Etchings evoke ghastly images of Auschwitz

One of six etchings in an upcoming exhibit at SLU. The works, by Icelandic artist Einar Hákonarson, depict abstractions of life at Auschwitz

By David Baugher, Special to the Jewish Light

A series of etchings depicting scenes related to the Holocaust will be the subject of an upcoming exhibition at the St. Louis University Museum of Art.

“In light of the horrible atrocities that are happening globally, this seems very timely,” said the Rev. Terrence Dempsey, director of SLU’s Museum of Contemporary Religious Art. “Hopefully, it will refresh a memory, not a happy memory, but a memory that we can’t just take it for granted that this won’t happen again.”

The six etchings, which depict abstractions of life at Auschwitz, are the work of Icelandic artist Einar Hákonarson, who gave them to a local couple, Jordan and Lorraine Cherrick, a decade ago. The Cherricks have donated the items to the midtown museum, which will host a dedication Sunday, March 2, at 3 p.m. 

The collection is dedicated in honor of Fred Zeidman, chairman emeritus of the United States Holocaust Memorial Council. Zeidman is expected to attend the event.

Hákonarson was initially moved to create the etchings in 1965 during his time spent as a student in Sweden when he went on a visit to the infamous camp at Auschwitz.

“He said it never left him. It has profoundly changed his life,” said Dempsey, who oversees both SLU’s Museum of Art (SLUMA) as well as its Museum of Contemporary Religious Art (MOCRA). “It affected his art from that point on. He’d been doing largely abstract work prior to that and began to reintroduce the human figure. A lot of the themes in the work that he did after that dealt with human suffering and asking the question of ‘Why me?’ ”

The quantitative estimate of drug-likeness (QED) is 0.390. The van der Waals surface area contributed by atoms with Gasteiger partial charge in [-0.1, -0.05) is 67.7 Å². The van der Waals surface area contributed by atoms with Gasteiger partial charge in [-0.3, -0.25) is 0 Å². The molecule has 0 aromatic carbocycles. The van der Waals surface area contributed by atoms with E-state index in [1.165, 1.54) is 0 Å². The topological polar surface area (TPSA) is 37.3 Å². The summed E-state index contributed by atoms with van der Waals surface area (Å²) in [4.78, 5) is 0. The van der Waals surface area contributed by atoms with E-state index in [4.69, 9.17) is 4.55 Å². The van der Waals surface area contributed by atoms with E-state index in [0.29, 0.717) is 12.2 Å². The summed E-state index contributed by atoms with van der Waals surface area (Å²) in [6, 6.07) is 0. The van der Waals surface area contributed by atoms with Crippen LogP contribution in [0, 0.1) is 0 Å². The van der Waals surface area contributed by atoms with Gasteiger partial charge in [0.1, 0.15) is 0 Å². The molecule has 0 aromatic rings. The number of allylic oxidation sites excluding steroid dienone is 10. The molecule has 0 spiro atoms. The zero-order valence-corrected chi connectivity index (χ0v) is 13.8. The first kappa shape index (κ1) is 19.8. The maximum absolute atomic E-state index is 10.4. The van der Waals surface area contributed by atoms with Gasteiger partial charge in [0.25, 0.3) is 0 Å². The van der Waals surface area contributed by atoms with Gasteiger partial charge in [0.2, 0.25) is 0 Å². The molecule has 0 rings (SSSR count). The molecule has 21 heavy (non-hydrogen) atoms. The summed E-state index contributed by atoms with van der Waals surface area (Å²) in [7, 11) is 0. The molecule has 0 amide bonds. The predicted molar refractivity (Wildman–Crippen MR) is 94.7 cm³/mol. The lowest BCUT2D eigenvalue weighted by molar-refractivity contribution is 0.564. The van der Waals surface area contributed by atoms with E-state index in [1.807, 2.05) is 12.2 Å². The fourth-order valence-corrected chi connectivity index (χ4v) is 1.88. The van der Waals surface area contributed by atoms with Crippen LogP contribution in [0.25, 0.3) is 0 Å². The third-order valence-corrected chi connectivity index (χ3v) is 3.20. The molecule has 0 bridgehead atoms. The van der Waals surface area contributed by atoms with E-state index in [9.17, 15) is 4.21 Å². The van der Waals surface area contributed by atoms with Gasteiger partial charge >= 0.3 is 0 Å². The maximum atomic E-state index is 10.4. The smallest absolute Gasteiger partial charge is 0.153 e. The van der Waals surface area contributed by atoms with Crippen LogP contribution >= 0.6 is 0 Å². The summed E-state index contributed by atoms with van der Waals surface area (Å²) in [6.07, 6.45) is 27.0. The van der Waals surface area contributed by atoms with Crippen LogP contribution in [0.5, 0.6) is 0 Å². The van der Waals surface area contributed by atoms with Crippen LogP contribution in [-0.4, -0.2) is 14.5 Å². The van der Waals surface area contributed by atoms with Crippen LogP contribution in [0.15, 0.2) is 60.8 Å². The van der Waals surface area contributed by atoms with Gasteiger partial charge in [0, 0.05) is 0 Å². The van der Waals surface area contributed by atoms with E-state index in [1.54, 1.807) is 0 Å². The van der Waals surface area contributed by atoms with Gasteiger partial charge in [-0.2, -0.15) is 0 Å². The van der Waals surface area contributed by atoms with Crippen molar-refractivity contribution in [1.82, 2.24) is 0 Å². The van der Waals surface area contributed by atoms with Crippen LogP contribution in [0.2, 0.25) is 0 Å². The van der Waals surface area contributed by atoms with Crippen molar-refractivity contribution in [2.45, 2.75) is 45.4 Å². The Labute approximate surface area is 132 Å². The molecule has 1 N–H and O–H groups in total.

Accompanied by artist commentaries, the subjects seen in the Auschwitz etchings show such scenes as life in a boxcar arriving at the camp, the showers at Auschwitz and escape attempts over the walls.

“Finally, you have the triumph of the human spirit over this atrocity,” said Dempsey, who said the work was completed over a two-year period.

It will be the first time these prints made from the etchings will be put on public display. The dedication Sunday will feature a variety of prayers, songs, chants and brief speeches. In addition to the Cherricks and others, Rabbi Randy Fleisher and vocal soloist Leslie Caplan, both of Central Reform Congregation, will be on hand.

“I think it will be an unusual and hopefully moving ceremony,” said Dempsey, adding that the exhibition will be up for at least several months. No end date has been decided.

In a written statement, Jordan Cherrick said the etching are a “gift to humanity” he and his wife donated to the museum that will hopefully encourage those who see this great work “never to forget the horrors of the Holocaust and never to allow such a heinous crime to occur again.” 

Dan Reich, director of education for the St. Louis Holocaust Museum, said that his institution wasn’t involved in the event but that he was looking forward to attending.

 “It is very easy to reduce the Holocaust to a series of statistics and lists and numbers,” he said. “Artists can take what they experience and learn about it. When they express that in artistic ways, it can be that much more moving.

“There have been some survivors who have said that it is only through the arts that you can convey that which is truly ineffable, that you have to do it through creativity, because the reality is too difficult to accept.”